A traveller's guide to Calais, France
Calais is a small city in the Nord-Pas de Calais region of north France, overlooking the Strait of Dover which is the narrowest point in the English Channel. As such, Calais is the closest French town to England and on a clear day the white cliffs of Dover are clearly visible from there. A major ferry port and with the Channel Tunnel nearby, Calais a popular destination with British day-trippers, particularly since France has lower alcohol and tobacco taxes than its neighbour across the strait.
The town itself has two distinct parts. The old town, Calais proper is situated on an artificial island surrounded by water. The new part of town, known as St Pierre, which sits to the south and southeast of Calais proper. Calais was settled by the Romans, however over time its sovereignty passed through various authorities. It has served as a major port throughout its history as well as the principal ferry crossing point between England and France.
Beside the port, Calais economy is driven by its lace-making, chemical and paper manufacturing industries. The town also has two major railway stations, one of which is the first stop on mainland Europe of the Eurostar line. Local pus services are also plentiful, however most people commute around the town by car.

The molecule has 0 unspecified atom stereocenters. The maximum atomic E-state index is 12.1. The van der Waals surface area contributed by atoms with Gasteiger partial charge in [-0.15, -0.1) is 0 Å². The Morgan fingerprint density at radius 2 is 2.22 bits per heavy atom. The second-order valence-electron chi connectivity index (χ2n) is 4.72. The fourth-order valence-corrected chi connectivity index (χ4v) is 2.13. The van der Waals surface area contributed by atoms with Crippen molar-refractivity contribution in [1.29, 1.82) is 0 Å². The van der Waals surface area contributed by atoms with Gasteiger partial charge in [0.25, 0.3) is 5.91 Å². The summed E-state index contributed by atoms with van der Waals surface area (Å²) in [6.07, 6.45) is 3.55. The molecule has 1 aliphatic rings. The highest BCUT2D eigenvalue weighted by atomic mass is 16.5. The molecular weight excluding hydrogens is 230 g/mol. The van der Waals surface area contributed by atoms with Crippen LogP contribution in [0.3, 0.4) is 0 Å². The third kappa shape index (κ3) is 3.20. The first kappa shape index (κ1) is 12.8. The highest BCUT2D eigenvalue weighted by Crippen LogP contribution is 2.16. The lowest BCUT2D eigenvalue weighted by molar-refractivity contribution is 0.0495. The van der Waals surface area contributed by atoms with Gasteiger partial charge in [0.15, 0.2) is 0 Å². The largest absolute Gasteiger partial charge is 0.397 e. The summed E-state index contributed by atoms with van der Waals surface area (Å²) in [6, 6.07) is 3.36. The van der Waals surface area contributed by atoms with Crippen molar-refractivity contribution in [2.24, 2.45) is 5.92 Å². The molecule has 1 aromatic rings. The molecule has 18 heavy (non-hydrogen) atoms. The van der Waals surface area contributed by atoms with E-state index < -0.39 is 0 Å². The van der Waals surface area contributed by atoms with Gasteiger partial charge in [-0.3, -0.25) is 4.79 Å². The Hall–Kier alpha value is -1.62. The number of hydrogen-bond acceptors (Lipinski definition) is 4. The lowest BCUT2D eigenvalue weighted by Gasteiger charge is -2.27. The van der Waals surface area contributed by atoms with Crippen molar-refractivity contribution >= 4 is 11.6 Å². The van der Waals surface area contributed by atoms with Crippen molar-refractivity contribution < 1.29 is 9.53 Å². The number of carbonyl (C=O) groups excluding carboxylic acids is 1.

A shoppers paradise, Calais boasts three large shopping malls with cheap alcohol, tobacco and other items - Cité Europe, Les Quatre Boulevards and the Marques Avenue outlet centre. The Place Crevecoeur markets operate on Thursdays and Saturdays, while the Place d'Armes markets are also open on Saturdays.
While shopping is the town's main attraction, there are several other significant sights to be enjoyed. Within the distinctive Town Hall at the city's centre is a majestic staircase, ballroom and "parlement" room, while the outside features artwork by Rodin. Visitors can explore the town hall at their own pace using the helpful descriptions throughout, and the top of the Belfry is accessible by elevator.
The Tour de Guet is a medieval watchtower adjacent to the Place d 'Armes which survived the aerial bombardment of WWII which destroyed much of Calais. The adjoining Place d 'Armes is the largest square in town and once served as the marketplace and town's centre.
There are three major museums of interest - the Modern Art museum, War museum and the "living" Museum of Fine Arts and Lace which displays the lace-making process.
During your visit, don't forget to also take in the beautiful scenery by visiting the beach and jetty, or the stunning cliffs west of Calais, the Côte d'Opale, which parallel the white cliffs of Dover.